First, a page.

Australian court rejects plan to return boat people

Australia's highest court rules that asylum seekers can't be sent to Malaysia, a major blow to the government's plan to stem an influx of people attempting to reach Australia by boat.

Australia's highest court ruled Wednesday that asylum seekers can't be sent to Malaysia, a major blow to the government's plan to stem an influx of people attempting to reach Australia by boat.

The High Court reached a 6-1 majority decision to make permanent an injunction that has prevented Australia from transferring 800 asylum seekers to Malaysia in return for Malaysia sending 4,000 registered refugees for resettlement. The ruling cannot be appealed.

Australia has long attracted asylum seekers hoping to start a new life, with more than 6,200 arriving by boat last year. Most are from Afghanistan, Sri Lanka, Iran and Iraq, and use Malaysia or Indonesia as a starting point for a dangerous sea journey to Australia.

Australia's top court rejects a deal between Malaysia and Australia to swap refugees in a contentious new strategy aimed at deterring asylum seekers from undertaking perilous boat journeys to Australia. ((Renee Schipp/Reuters))

The government had maintained that the deal struck in consultation with the UN refugee agency, UNHCR, would withstand any legal challenge. Government lawyers had argued in court that Australia could lawfully declare Malaysia a safe third country to process refugee claims even though it had no domestic or international legal obligations to protect refugees.

The court said in a statement that Malaysia has not signed the UN Refugee Convention and the deal with Australia did not legally bind Malaysia to recognize the status of refugees under its domestic law. It said any suitable third country must have obligations under international or domestic law to protect asylum seekers and refugees.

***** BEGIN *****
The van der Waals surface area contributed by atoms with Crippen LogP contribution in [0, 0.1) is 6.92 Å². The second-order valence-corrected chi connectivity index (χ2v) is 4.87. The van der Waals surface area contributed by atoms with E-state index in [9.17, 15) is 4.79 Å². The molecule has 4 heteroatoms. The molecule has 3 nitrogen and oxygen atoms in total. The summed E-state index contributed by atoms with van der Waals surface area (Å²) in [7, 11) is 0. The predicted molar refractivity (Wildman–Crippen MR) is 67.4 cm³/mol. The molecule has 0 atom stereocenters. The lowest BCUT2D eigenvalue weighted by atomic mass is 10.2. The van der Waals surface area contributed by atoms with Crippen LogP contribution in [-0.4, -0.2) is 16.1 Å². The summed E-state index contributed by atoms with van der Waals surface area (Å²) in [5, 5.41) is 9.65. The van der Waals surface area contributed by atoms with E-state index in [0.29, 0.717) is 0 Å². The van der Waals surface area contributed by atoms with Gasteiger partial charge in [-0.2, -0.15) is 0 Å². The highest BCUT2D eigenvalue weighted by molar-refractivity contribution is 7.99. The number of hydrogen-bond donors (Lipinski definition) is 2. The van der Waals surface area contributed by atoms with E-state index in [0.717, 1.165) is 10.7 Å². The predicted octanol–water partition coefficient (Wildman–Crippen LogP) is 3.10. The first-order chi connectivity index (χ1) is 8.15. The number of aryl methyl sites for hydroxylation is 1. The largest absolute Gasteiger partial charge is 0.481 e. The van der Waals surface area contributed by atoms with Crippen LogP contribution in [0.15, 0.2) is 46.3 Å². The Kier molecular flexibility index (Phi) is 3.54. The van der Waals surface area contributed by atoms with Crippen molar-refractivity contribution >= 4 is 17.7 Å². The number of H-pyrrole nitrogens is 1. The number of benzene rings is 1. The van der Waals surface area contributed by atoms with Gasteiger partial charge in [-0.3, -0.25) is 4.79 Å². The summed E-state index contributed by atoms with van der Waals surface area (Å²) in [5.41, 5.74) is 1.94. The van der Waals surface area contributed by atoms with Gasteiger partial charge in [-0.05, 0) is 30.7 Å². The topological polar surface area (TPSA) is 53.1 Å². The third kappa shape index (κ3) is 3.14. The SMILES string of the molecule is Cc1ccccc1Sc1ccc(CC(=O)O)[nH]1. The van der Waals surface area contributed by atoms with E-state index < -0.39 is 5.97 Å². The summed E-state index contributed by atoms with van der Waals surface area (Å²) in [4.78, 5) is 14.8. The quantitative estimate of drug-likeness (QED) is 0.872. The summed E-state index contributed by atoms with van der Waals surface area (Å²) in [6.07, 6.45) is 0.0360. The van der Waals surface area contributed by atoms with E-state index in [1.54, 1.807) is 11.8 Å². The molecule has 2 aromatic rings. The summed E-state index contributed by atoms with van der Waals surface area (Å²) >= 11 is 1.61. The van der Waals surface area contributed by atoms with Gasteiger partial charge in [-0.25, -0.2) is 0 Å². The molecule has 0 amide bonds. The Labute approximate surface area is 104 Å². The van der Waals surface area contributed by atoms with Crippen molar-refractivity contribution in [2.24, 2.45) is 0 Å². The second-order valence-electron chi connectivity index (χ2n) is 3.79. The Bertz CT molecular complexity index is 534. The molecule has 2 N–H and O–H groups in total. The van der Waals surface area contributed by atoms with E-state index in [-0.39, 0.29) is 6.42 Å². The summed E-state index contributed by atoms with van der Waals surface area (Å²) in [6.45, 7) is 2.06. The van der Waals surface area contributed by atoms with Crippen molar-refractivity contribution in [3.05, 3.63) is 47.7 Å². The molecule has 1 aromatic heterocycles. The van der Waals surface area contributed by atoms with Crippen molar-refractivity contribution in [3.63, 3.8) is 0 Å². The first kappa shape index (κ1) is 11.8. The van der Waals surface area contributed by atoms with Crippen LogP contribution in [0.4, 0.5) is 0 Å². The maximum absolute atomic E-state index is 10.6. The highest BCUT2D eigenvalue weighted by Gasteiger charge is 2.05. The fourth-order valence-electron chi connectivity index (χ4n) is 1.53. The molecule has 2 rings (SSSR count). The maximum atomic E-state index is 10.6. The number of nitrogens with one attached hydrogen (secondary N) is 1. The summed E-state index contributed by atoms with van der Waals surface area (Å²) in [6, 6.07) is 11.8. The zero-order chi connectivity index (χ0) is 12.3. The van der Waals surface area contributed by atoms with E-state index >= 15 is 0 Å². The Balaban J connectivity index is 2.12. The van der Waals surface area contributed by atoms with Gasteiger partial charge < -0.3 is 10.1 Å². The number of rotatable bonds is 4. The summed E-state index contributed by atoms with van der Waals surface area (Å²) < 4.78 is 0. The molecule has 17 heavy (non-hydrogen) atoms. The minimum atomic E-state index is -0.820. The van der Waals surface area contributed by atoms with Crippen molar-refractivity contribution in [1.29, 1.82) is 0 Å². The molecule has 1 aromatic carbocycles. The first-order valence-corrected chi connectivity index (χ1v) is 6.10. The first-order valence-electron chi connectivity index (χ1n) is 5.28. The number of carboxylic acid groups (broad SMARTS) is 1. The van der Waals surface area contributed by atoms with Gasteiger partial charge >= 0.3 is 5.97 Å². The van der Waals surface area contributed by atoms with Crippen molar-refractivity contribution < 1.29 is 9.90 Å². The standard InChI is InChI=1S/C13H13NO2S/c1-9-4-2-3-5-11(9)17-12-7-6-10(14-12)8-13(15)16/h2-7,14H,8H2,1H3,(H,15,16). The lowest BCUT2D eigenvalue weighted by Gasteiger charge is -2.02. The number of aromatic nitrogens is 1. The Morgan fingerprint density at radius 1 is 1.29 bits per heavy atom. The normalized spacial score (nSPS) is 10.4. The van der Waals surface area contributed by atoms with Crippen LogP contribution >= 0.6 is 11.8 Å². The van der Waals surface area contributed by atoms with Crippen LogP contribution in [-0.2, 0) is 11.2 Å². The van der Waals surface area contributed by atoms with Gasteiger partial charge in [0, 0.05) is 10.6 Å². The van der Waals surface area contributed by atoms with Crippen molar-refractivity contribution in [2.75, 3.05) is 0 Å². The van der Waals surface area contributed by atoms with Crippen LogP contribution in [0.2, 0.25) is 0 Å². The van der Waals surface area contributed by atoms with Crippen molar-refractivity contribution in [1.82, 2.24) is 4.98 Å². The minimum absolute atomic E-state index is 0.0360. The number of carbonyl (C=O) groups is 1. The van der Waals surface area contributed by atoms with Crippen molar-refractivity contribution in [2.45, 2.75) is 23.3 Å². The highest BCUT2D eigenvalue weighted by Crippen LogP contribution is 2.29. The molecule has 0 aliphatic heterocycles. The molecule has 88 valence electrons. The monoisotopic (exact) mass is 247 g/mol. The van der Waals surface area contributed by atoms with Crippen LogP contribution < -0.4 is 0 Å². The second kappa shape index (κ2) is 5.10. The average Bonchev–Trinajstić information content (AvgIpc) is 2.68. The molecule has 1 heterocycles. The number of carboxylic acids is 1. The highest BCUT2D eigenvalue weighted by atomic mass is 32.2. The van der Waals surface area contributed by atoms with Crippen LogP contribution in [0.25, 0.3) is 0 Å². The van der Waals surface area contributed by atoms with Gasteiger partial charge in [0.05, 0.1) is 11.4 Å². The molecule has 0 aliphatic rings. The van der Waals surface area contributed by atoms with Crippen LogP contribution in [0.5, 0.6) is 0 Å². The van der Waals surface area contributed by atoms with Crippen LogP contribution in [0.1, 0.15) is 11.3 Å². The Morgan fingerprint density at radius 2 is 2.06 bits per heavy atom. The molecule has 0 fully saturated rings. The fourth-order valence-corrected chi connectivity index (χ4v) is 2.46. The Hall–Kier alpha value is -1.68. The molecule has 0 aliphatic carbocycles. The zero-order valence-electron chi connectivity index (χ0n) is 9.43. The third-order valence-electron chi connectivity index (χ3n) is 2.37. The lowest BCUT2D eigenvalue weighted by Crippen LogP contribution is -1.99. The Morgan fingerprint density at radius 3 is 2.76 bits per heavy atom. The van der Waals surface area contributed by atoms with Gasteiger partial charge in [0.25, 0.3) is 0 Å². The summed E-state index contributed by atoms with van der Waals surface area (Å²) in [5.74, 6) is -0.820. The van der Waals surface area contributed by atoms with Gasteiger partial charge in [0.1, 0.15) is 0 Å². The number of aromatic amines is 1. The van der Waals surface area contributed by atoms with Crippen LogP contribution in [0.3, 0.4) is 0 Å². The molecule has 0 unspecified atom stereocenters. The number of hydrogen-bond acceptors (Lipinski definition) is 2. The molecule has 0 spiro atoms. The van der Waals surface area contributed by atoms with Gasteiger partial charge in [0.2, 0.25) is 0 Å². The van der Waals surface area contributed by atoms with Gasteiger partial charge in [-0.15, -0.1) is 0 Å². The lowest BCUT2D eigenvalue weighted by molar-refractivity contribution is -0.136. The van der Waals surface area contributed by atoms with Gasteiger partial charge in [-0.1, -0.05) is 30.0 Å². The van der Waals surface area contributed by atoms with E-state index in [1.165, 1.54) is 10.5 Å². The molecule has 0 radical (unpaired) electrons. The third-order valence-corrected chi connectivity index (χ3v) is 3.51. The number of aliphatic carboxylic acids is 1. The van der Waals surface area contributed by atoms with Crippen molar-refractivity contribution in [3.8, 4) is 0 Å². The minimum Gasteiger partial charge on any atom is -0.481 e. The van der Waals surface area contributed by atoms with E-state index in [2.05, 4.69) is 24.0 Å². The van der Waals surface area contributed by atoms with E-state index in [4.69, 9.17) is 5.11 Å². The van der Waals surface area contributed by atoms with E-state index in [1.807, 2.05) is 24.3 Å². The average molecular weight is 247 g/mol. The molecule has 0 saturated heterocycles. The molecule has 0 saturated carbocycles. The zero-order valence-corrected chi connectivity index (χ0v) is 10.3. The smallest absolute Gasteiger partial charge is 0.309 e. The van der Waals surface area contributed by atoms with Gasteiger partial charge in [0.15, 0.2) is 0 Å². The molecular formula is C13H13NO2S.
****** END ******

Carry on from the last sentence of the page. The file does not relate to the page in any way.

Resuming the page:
The court also said Immigration Minister Chris Bowen had no legal power to remove from Australia asylum seekers whose refugee claims have not yet been determined. The government did not immediately comment on the ruling.

The case was brought to the court by 16 asylum seekers who were to become the first to be flown to Malaysia from the Australian territory of Christmas Island.

The government had planned to post video on social networking sites Facebook and YouTube showing the asylum seekers boarding the first chartered flight to Kuala Lumpur as a way of deterring others from coming by boat to Australia.

Malaysia has already begun sending registered refugees to Australia from among 93,000 now in that Southeast Asian nation under the deal.

Malaysian Home Minister Hishammuddin Hussein, foreground left, and Australian Immigration Minister Chris Bowen, foreground right, sign documents to swap refugees between the two countries in July. ((Lai Seng Sin/Associated Press))

The ruling came after two fires broke out Wednesday at an immigration detention centre in northern Australia during a protest involving alleged people smugglers.

Both blazes were extinguished and no one was hurt, though there were reports some of the detainees were throwing objects at firefighters, an immigration department spokesman said on customary condition of anonymity.

Most of the people involved in the protest at the Northern Immigration Detention Centre in Darwin were Indonesian crew members from boats carrying asylum seekers to Australia as part of people smuggling operations, the official said. He had no further details, and would not elaborate on what sparked the unrest.

Protests at detention centres have become relatively common.

The detainees involved in the protest were upset that officials had not agreed to certain requests regarding how they could celebrate the end of Ramadan, Islam's holy month of fasting, said refugee advocate Ian Rintoul, who spoke by phone with detainees inside the centre.

The fire caused extensive damage to 20 rooms, said Rintoul, a spokesman for the Refugee Action Coalition. No asylum seekers were  involved in the protest, he said.